Legalization conversation continues; lawmakers look at expungement

 
Last update: June 20, 2018

 

A robust discussion of legalizing, taxing, and regulating marijuana continues in the New Jersey Legislature and across the state. The Assembly Committee on Oversight and Government Reform held a series of public hearings across New Jersey, and multiple bills have been introduced. Support for legalization is at 60% and has been increasing among New Jerseyans according to a recent poll.

When Gov. Phil Murphy campaigned on a promise to legalize marijuana, he emphasized the need to address the harms caused by prohibition. Assemblywoman Annette Quijano, chair of the Judiciary Committee, recently held a hearing on her bill to help do just that by ensuring that people with marijuana offenses on their records will have meaningful access to expungement if New Jersey legalizes cannabis. (Click here for MPP’s expungement fact sheet).

Unfortunately, the opposition continues to suffer from “reefer madness,” even making the ridiculous claim that getting too high is killing people. Please let your lawmakers know the facts, and tell them you support ending New Jersey’s failed policy of marijuana prohibition.


Health Department expands New Jersey’s medical marijuana program; more should be done by the legislature

 

New Jersey’s medical cannabis program was stifled for years by unreasonably strict regulations. Gov. Murphy, shortly after taking office in 2018, ordered the Department of Health to expand access to the program. The health department adopted the recommendations of a panel of experts, adding irritable bowel syndrome, anxiety, Tourette’s syndrome, migraines, opioid use disorder, and chronic pain as qualifying conditions. These and other changes, like reduced patient fees, have dramatically expanded the number of patients.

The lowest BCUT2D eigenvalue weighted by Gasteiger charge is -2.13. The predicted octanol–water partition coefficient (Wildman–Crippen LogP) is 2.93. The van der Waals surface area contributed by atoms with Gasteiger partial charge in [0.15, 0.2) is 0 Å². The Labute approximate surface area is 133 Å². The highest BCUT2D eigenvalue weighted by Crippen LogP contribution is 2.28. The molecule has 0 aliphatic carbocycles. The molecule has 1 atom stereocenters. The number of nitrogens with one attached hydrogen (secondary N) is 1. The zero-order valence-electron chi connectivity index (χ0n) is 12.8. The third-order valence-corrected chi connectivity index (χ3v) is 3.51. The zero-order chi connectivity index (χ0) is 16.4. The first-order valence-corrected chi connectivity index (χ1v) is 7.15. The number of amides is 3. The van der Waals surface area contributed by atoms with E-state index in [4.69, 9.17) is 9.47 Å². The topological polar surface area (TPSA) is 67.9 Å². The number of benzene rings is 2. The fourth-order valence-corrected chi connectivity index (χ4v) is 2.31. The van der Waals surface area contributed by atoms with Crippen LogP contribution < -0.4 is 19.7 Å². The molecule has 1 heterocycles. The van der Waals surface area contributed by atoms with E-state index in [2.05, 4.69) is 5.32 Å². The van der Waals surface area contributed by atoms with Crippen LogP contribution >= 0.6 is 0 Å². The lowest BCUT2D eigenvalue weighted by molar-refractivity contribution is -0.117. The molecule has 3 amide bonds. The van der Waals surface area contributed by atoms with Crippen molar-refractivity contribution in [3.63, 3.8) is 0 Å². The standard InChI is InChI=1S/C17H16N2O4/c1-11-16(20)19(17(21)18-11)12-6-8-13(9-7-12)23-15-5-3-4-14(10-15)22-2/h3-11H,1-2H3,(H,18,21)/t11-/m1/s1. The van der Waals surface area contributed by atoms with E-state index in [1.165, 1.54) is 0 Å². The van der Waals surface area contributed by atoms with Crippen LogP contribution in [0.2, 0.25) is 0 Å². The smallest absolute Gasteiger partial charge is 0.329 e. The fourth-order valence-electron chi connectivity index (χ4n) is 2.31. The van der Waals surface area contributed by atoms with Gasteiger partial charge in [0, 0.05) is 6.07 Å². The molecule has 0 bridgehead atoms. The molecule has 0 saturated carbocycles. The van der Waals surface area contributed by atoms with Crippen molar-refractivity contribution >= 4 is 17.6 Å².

Unfortunately, this has led to a supply shortage, because New Jersey only has six cannabis cultivators licensed in the entire state, who are unable to meet the demand, and home cultivation is not permitted. The legislature is considering bills to add more businesses and make other improvements, or the administration could do so under existing law (though they would have to be combined cultivator/dispensaries). More businesses will hopefully also reduce prices for medical cannabis, which are among the highest in the nation, making the program inaccessible for many patients.


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